Sunday, December 21, 2008


On the heels of yesterday's Dateline NBC interview with Pastor Rick Warren, it is appropriate to refocus our attention on the rationale for gay marriage. Distilled to its simplest form, the argument for same-sex marriage is one of human rights and equal protection under the law for gays as well as straights. As far as that reasoning goes, it is arguable that gay and lesbian partnerships are deserving of all of the legal rights that marriage confers on straight couples. Beyond the idea of legal equality, same-sex couples rightly have an interest in negating the stigma associated with homosexuality; gay marriages being seen as a fairly mundane human activity could conceivably do much to eliminate whatever remaining homophobia exists in society.

But if we can't agree on the facts surrounding gay marriage, it makes no sense for us to discuss our opinions. And it is a fact that - at least for gay men - monogamy, the sine qua non of most heterosexual marriages, is negotiable to an extent that most straight men cannot fathom. A great deal of scholarship (see here, here, here and here) has been exerted in detailing the qualitative characteristics of gay partnerships. Virtually all of it alludes to the fact that, as one group of researchers put it,
"[m]ost men in closed relationships had had at least one outside sexual liaison."

Above and beyond the research output of academe lie the unfiltered thoughts of gay men themselves, as gathered from a couple of gay-oriented websites. On PlanetOut, psychotherapist Michael Shernoff, MSW cited research that suggested that "two thirds of [gay] couples are honestly nonmonogamous." He went on to discuss gradations of monogamy within gay relationships.

One type of relationship is one where both parties agree to be sexually exclusive and it's honestly negotiated as such. Another is sort of a "don't ask, don't tell," where the partners have never really talked about boundaries but have the assumption that the relationship is mostly monogamous, although occasionally one or both partners have sex outside their relationship.

Then there's modified monogamy, which means they try to be monogamous, but they want to open it up, so they do so by having three-ways, and the rule is that they both have to play with the person at the same time - neither is allowed to play with the person without the other.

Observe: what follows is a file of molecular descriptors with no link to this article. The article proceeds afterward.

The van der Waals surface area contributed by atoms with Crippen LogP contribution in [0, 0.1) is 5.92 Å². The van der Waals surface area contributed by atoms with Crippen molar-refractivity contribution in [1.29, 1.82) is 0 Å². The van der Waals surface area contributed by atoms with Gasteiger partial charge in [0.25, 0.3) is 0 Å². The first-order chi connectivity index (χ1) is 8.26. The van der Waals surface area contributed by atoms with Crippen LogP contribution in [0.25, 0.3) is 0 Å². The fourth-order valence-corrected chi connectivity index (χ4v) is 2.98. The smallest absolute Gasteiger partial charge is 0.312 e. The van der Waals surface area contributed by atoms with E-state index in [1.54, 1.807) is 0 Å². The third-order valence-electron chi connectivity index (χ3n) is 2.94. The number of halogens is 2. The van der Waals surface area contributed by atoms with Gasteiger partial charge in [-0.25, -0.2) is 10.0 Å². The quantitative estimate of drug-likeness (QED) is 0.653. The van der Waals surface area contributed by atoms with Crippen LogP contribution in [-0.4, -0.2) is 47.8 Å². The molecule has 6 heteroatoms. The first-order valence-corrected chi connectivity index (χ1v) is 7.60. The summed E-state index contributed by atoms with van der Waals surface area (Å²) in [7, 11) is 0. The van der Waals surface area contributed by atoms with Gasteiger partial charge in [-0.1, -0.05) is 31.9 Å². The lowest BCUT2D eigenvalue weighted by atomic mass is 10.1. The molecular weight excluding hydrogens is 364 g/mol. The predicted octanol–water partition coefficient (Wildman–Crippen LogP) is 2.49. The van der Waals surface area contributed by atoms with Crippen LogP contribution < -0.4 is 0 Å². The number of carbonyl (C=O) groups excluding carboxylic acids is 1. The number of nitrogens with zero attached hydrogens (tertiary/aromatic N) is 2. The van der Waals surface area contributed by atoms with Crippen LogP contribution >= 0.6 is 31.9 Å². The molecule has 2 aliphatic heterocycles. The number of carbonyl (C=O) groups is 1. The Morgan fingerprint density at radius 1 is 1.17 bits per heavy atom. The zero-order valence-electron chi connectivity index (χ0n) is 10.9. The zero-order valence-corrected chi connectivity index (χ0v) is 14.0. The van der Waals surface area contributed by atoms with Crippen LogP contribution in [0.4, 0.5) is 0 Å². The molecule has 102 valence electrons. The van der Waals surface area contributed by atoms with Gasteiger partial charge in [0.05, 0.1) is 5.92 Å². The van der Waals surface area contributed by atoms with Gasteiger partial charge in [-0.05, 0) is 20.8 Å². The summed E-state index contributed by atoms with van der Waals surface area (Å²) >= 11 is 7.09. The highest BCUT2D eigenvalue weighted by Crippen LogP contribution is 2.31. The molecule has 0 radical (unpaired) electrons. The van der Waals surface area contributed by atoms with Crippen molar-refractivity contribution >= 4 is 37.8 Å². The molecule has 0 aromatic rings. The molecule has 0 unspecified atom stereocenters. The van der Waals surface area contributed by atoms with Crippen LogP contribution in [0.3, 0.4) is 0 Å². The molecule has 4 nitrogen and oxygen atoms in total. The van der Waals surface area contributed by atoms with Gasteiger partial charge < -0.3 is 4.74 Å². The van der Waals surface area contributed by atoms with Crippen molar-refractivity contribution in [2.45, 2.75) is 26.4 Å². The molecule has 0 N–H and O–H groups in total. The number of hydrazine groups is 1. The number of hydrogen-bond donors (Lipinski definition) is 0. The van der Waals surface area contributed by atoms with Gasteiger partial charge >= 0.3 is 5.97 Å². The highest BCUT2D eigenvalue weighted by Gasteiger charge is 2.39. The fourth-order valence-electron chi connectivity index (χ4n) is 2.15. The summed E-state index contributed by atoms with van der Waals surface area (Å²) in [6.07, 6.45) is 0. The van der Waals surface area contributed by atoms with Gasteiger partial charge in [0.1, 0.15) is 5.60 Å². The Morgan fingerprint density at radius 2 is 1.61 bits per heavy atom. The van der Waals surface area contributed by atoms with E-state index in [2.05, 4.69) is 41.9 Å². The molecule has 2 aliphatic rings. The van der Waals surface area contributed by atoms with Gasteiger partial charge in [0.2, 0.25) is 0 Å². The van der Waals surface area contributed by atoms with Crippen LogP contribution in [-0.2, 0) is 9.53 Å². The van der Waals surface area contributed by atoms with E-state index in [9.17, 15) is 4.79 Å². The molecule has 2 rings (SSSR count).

Another model is the openly negotiated relationship, where the partners have discussed the options and maybe each goes on dates apart or they go to sex parties or whatever. I've also worked with "triads," where you get three people sharing a long-term committed relationship together and none of the partners is having sex or romance with anybody outside.

Shernoff went further on in defining infidelity as "breaking the rules the couple has agreed to." (Doubtless, some form of the same justification has launched a thousand menages a trois among heterosexuals.)

Clearly, there is a factor limiting gay male fidelity. My sense is that it has to do with the fact that gay males are - for all practical purposes (minus the "insert tab A into slot B" thing) - quite similar to straight males in sexual proclivity, if not overt behavior. Gay men simply (and understandably) want what every red blooded American male wants, and what their biological urges dictate: namely, a diversity of partners and a bare minimum of obligation or responsibility for consequences. Despite the ravages of two generations worth of "second wave" feminism, women are still less willing than men to oblige such frivolity. With male same-sex relationships, there is no limiting reagent; gay men are very much willing to view each other strictly as objects for sexual gratification.

For any dialogue on gay marriage to continue in a serious manner, gay males will need to be honest with themselves and the larger society about what marriage means, as the codes of practice for marriage cannot simply be "the rules that the couple has agreed to." And society will need to be just as forthright about the reality that "marriage" between gay males can indeed have a corrosive effect on heterosexual marriages in as much as it undercuts the justification for sexual fidelity on the part of male heterosexuals. To be sure, we can scarcely talk about gay marriage without having some real talk about gay divorce (i.e.: can gay partners sue for divorce on the grounds of infidelity if the partners previously "agreed" on an open relationship?)

The foregoing speaks to the problem with freshly distilled rationalizations. They tend to be much like bikinis in that what they reveal is enticing, but what they conceal is vital.

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